I want my app to always use HTTPS on AWS EB production deployment - can you help me use the force-ssl package?


#1

I am trying to get my app to always use HTTPS in production, so I have added this package: https://atmospherejs.com/meteor/force-ssl

However, I’m not seeing it work correctly.

The readme for the force-ssl says the following:

Application bundles (meteor bundle) do not include an HTTPS server or certificate. A proxy server that terminates SSL in front of a Meteor bundle must set the standard x-forwarded-proto header for the force-ssl package to work.

I am deploying to ElasticBeanstalk on AWS and we are in fact using x-forwarded-proto. So I’m not sure why the force-ssl package is not working. I’m also not sure if this note means I should just be using x-forwarded-proto, or whether I should change how it is being used.

From the AWS docs I read the following:

The X-Forwarded-Proto request header helps you identify the protocol (HTTP or HTTPS) that a client used to connect to your server. Your server access logs contain only the protocol used between the server and the load balancer; they contain no information about the protocol used between the client and the load balancer. To determine the protocol used between the client and the load balancer, use the X-Forwarded-Proto request header. Elastic Load Balancing stores the protocol used between the client and the load balancer in the X-Forwarded-Proto request header and passes the header along to your server.

Your application or website can use the protocol stored in the X-Forwarded-Proto request header to render a response that redirects to the appropriate URL.

The X-Forwarded-Proto request header takes the following form:

X-Forwarded-Proto: originatingProtocol

The following example contains an X-Forwarded-Proto request header for a request that originated from the client as an HTTPS request:

X-Forwarded-Proto: https

I don’t think I can just force x-forwarded-proto to always send https – can I?

Also – is it possible that the “flag” on this package means it is broken in some other way? If so, any ideas?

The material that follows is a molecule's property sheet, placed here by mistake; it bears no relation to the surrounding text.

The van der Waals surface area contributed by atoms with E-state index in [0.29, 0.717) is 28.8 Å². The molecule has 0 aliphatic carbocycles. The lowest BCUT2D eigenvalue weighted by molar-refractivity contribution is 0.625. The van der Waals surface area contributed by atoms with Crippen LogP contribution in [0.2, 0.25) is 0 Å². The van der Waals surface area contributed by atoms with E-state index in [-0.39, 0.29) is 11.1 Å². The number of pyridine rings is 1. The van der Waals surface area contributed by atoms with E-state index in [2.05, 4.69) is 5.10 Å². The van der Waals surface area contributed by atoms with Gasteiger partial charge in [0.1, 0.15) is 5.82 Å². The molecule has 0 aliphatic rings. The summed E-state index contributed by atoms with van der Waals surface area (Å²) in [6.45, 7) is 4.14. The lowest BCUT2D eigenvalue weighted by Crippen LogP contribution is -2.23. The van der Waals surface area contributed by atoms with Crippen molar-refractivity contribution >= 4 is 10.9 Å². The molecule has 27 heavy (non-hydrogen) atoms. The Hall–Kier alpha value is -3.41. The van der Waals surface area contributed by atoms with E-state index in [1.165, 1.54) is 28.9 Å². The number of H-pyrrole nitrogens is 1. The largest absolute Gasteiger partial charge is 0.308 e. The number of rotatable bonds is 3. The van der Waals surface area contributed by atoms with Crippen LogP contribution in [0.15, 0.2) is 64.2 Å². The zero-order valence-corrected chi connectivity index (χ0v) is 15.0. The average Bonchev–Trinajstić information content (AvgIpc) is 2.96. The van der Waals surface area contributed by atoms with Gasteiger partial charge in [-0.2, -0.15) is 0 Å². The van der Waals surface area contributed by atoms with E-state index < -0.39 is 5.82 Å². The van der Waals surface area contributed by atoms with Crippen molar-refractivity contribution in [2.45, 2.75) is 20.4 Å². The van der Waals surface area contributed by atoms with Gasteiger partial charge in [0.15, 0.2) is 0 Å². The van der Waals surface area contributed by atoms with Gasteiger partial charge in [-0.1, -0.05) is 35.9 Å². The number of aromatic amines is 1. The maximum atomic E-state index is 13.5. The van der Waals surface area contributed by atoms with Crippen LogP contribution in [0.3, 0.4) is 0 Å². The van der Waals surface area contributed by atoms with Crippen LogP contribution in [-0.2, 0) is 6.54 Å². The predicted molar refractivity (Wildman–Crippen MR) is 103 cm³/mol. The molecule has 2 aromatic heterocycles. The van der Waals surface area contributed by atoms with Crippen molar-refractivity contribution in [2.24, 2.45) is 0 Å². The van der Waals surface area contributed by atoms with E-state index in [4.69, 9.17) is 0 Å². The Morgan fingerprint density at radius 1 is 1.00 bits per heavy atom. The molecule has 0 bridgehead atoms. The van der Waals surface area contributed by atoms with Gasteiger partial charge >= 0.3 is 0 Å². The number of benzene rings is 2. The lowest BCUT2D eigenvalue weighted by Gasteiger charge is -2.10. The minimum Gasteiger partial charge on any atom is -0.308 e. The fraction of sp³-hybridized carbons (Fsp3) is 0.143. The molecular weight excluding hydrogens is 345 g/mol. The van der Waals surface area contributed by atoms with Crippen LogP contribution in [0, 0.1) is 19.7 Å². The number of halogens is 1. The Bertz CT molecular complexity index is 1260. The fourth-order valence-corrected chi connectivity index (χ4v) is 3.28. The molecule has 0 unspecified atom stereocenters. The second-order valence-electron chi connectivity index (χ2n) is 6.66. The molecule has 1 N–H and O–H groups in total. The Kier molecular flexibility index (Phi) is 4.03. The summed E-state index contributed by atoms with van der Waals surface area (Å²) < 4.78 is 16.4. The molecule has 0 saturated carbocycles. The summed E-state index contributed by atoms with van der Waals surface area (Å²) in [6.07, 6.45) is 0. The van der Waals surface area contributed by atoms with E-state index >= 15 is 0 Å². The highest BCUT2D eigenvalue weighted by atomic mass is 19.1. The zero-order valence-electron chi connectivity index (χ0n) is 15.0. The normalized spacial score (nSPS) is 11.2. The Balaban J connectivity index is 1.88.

#2

Ok, so I got this working by adding the following lines on the client:

if (window.location.protocol != "https:") {
    if ( ! window.location.host.match(/localhost/)) {
        window.location.href = "https:" + window.location.href.substring(window.location.protocol.length);
    } else {
        console.log('not redirecting to HTTPS for localhost');
    }
}

Now there is no need for me to use the force-ssl package.


#3

But this is delivered over plaintext- What if someone man in the middle’s the connection and removes this logic from your JS payload?

Better off disabling non ssl connections at a lower level (eg through AWS cloudfront or an nginx proxy etc)


#4

Github oauth login does not work from non-HTTPS clients, so no harm done from the man-in-the-middle.

Your suggestion of disabling non-ssl connections seems worse to me since then users will just be left in the dark instead of being helpfully redirected.


#5

Sorry - I don’t mean disable non-https connections, I mean re-direct them at a lower level, i.e not in your client side Javascript which relies on being executed safely by the browser

Otherwise you’re potentially exposing your users to a risk for no reason (and it will be slower to switch to https as they have to download the meteor app and execute the JS before redirecting).


#6

Yes, this was what I originally wanted to do – but the force-ssl package does not work.


Redirect to SSL